Provincial Context
The course meets the following Ministry of Training, Colleges and Universities requirements:

 

Prior Learning Assessment and Recognition
PLAR Contact (if course is PLAR-eligible) - Office of the Registrar

Students may apply to receive credit by demonstrating achievement of the course learning outcomes through previous relevant work/life experience, service, self-study and training on the job. This course is eligible for challenge through the following method(s):

  • Interview
    Notes:  

 
 
Section III: Topical Outline
Some details of this outline may change as a result of circumstances such as weather cancellations, College and student activities, and class timetabling.
Instruction Mode: In-Class
Professor: Multiple Professors
Resource(s): N/A
Applicable student group(s): Continuing and Professional Studies Students
Course Details:

Module 1: Introduction to Computers and Java

  • What is computer programming?
  • What is Java?
  • The Language specification - API, JDK and IDE

Module 2: Creating a Java development environment

  • Installation of the NetBeans Integrated Development Environment (IDE)
  • Introducing and setting up the Becker Robot API
  • Using Eclipse IDE

Assignment 1 – 5%, Assignment 2 – 5%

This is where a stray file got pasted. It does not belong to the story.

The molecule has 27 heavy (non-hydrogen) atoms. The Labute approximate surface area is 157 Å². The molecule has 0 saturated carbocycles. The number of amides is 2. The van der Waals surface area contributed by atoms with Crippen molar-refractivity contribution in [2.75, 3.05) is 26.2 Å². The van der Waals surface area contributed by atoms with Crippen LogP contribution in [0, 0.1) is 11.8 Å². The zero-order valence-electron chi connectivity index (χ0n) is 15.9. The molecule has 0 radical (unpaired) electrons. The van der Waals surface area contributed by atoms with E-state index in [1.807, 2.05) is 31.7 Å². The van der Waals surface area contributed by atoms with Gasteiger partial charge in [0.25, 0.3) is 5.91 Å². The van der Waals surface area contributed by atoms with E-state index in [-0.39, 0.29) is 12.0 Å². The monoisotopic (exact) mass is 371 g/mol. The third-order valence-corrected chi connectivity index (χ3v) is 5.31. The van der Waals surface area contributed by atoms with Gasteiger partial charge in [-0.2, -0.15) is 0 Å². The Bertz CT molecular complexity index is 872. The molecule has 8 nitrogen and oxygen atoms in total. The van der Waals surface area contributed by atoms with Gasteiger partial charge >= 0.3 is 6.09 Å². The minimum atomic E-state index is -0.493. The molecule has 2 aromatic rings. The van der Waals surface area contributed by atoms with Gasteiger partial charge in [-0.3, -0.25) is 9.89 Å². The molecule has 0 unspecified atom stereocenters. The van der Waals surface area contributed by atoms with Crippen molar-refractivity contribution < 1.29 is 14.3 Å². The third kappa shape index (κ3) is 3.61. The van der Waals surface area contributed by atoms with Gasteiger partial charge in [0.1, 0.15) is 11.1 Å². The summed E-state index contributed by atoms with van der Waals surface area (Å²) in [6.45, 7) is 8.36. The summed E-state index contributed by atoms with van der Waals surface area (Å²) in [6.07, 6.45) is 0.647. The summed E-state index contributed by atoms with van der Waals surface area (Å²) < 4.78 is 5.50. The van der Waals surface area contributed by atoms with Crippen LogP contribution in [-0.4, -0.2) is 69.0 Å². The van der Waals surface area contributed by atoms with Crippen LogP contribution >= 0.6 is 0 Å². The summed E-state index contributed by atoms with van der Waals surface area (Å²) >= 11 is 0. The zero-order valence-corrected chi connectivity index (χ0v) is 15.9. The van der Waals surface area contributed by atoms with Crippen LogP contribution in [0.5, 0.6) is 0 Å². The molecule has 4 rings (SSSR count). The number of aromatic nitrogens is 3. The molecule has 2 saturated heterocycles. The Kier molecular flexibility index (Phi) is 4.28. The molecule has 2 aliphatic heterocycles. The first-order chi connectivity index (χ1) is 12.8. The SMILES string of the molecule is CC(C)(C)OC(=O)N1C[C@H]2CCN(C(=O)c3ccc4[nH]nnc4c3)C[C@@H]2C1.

Module 3: Boolean Algebra

  • Applying Boolean algebra and programming logic
  • Using logical operators

Assignment 3 – 5%, Boolean algebra Quiz 1 – 10%

Module 4: Exploring Elementary Programming

A)    Programming Logic

  • Introduction to variables and data types
  • Assignment statements
  • Arithmetic operations

B)    Learning how to use Control Statements

  • Selections
  • Looping

C)    Understanding Programming Best Practices

  • Programming style
  • Programming documentation
  • Evaluating expressions

Assignment 4 – 5%, Assignment 5 – 5%, Quiz 2 – 7.5%, Quiz 3 – 7.5%

Module 5: Implementing Java Programming

  • Creating and programming a Becker Robot Project 

Final Project 25%, Final Exam 25%


Sheridan Policies

All Sheridan policies can be viewed on the Sheridan policy website.

Academic Integrity: The principle of academic integrity requires that all work submitted for evaluation and course credit be the original, unassisted work of the student. Cheating or plagiarism including borrowing, copying, purchasing or collaborating on work, except for group projects arranged and approved by the professor, or otherwise submitting work that is not the student's own, violates this principle and will not be tolerated. Students who have any questions regarding whether or not specific circumstances involve a breach of academic integrity are advised to review the Academic Integrity Policy and procedure and/or discuss them with the professor.